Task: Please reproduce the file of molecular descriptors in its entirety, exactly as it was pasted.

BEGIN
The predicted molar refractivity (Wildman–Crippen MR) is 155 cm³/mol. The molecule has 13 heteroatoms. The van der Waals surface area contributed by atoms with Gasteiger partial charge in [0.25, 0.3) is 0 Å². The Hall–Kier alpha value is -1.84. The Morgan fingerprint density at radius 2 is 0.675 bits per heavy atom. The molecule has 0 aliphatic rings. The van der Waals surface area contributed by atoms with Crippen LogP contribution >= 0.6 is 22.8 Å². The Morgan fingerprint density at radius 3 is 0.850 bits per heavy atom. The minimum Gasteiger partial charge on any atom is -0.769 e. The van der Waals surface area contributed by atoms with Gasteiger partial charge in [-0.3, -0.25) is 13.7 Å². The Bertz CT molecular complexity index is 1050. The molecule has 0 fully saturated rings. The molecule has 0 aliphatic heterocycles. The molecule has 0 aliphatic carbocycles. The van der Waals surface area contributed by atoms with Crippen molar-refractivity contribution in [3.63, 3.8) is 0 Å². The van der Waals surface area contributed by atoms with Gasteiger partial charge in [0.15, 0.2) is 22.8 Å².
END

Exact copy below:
The predicted molar refractivity (Wildman–Crippen MR) is 155 cm³/mol. The molecule has 13 heteroatoms. The van der Waals surface area contributed by atoms with Gasteiger partial charge in [0.25, 0.3) is 0 Å². The Hall–Kier alpha value is -1.84. The Morgan fingerprint density at radius 2 is 0.675 bits per heavy atom. The molecule has 0 aliphatic rings. The van der Waals surface area contributed by atoms with Crippen LogP contribution >= 0.6 is 22.8 Å². The Morgan fingerprint density at radius 3 is 0.850 bits per heavy atom. The minimum Gasteiger partial charge on any atom is -0.769 e. The van der Waals surface area contributed by atoms with Gasteiger partial charge in [-0.3, -0.25) is 13.7 Å². The Bertz CT molecular complexity index is 1050. The molecule has 0 fully saturated rings. The molecule has 0 aliphatic heterocycles. The molecule has 0 aliphatic carbocycles. The van der Waals surface area contributed by atoms with Crippen molar-refractivity contribution in [3.63, 3.8) is 0 Å². The van der Waals surface area contributed by atoms with Gasteiger partial charge in [0.15, 0.2) is 22.8 Å².